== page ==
APS News

August/September 1995 (Volume 4, Number 8)

APS/AAPT Conference Ponders Graduate Education Reform

More than 70 physics departments from around the country were represented at a conference for department chairs held in May at the American Center for Physics in College Park, Maryland, aimed at exploring how physics graduate education can promote diverse career options for physicists. Co-sponsored by the APS and the American Association of Physics Teachers, it was the seventh in a series of department chair conferences. It focused rather narrowly on how physics departments can preserve high quality graduate education while instituting necessary changes to adapt to major shifts in the career options available to graduate students.

"I was impressed by the commitment of the chairs to grapple with difficult issues ," said APS Executive Officer Judy Franz, who served on the steering committee appointed to organize the event. "They really took full advantage of the chance to share good ideas and 'best practices' for graduate education."

The primary format involved working-group discussions among the participating department chairs, supplemented by individual and panel presentations from experts in several relevant areas. Friday's plenary sessions featured a keynote address on the changing university environment for graduate programs in science by former presidential science advisor and APS Vice-President D. Allan Bromley (Yale University), followed by an analysis of today's job market for physicists by Roman Czujko, director of the Education and Employment Statistics Division of the American Institute of Physics.

Other discussion topics included industrial views of graduate education in physics; funding and demographics of graduate students; and diversity among graduate students.

The working groups' conclusions were ultimately consolidated into a series of recommendations. The participants agreed that the basic nature of the traditional physics program should not be fundamentally altered: namely, advanced coursework followed by an independent research project requiring the solution of a complex, novel, physics-related problem. However, they recommended that these be supplemented by an increased emphasis on communication and teamwork skills and experiences outside the physics department to better prepare students for diverse careers. Also, departments should make vigorous efforts, including close monitoring of students' progress, to decrease the time in which Ph.D. degrees are completed.

It was recognized that the physics professional societies, departments and individual faculty members have the responsibility to inform graduate students of the full range of employment opportunities available to Ph.D. physicists. This includes stressing the excitement, challenge and worth to society of so-called nontraditional careers, which in fact have historically employed a large fraction of the physics community. Departments should also develop and implement a range of "value added" opportunities to broaden the experience of their graduate students. Examples include coursework in computer science and business; minors in other sciences or engineering; and industrial, teaching or national laboratory internships. Finally, it was agreed that strong professional master's degree programs that are aimed at serving the real needs of regional industries should be encouraged.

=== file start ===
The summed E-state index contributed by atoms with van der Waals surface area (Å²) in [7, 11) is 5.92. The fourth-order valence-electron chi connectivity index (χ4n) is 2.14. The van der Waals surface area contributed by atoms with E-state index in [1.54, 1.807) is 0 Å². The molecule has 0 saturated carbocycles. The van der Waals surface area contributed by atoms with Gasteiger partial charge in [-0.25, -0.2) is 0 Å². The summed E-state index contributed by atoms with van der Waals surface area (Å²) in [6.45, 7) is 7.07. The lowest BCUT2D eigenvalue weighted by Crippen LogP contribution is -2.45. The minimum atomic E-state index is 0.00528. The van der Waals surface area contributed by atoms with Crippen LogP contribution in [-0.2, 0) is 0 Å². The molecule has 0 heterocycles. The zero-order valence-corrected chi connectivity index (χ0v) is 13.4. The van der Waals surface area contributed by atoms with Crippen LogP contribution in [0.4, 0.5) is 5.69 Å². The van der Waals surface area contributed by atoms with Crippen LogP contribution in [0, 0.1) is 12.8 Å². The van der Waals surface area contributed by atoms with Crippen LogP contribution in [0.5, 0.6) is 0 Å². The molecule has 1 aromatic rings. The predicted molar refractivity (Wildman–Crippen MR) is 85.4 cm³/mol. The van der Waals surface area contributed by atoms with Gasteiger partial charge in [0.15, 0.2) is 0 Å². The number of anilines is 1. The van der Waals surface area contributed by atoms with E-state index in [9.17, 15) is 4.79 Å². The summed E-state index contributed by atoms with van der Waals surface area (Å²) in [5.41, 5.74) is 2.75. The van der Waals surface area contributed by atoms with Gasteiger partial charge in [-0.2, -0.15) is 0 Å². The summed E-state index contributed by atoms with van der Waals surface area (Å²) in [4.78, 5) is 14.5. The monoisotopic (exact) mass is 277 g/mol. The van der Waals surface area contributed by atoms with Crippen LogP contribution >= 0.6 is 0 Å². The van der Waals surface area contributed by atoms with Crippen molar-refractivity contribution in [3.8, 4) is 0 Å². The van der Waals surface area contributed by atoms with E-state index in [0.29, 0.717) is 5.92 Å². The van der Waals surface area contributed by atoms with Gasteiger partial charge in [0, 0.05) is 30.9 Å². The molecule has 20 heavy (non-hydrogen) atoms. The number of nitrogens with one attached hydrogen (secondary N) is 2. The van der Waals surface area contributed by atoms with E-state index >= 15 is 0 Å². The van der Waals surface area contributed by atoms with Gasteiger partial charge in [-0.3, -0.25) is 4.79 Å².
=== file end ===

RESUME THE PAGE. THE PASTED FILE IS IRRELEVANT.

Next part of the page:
In terms of funding and demographics, conference participants agreed that with future funding for research so uncertain, available resources should drive the student population in the short term. However, some departments have already begun to reduce admissions, and it was agreed that some sort of "population control" should be practiced. Nonetheless, the physics community should increase its efforts to remove barriers impeding the entrance of women and minorities into the field and to foster their success. The chairs also agreed that separate standards for admission of foreign students are inevitable and appropriate.

The participants recommended that the American Institute of Physics continue to maintain and publish relevant data and forecasts regarding Ph.D. physicists. It was suggested that departments work with their institutional development offices to try to obtain updated information on all of their Ph.D.s, which could then be forwarded to AIP's Employment and Education Statistics Division to help with its demographic studies. The chairs also requested that AIP conduct a more detailed analysis of the career paths of foreign graduate students to determine what fraction remain in the U.S. for their long-term careers.

The members of the conference steering committee were David Campbell and Kurt Gottfried, co-chairs; John Armstrong, Judy Franz, Bernard Khoury, Kenneth Krane, Zachary Levine, Doug Osheroff and Howard Voss.

APS encourages the redistribution of the materials included in this newspaper provided that attribution to the source is noted and the materials are not truncated or changed.

Editor: Barrett H. Ripin

August/September 1995 (Volume 4, Number 8)

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Articles in this Issue
APS Names Aylesworth as 1995-1996 Congressional Fellow
Board Sends Publication Plan to Oversight Committee
Roundtable Seeks Ways To Restructure Science Education
APS/AAPT Conference Ponders Graduate Education Reform
APS Awards 1995-1996 Scholarships to Minority Undergrads
CIFS Objects to Internal Exile for Physics Student Liu Gang
Laser Cooling, Electron Collisions Highlight 1995 DAMOP Meeting
Students Find Summer Internships Through ISIP
Electronic Author Status Inquiry System
Membership Assistance Fund Established
AIP Introduces <i>The Industrial Physicist</i>
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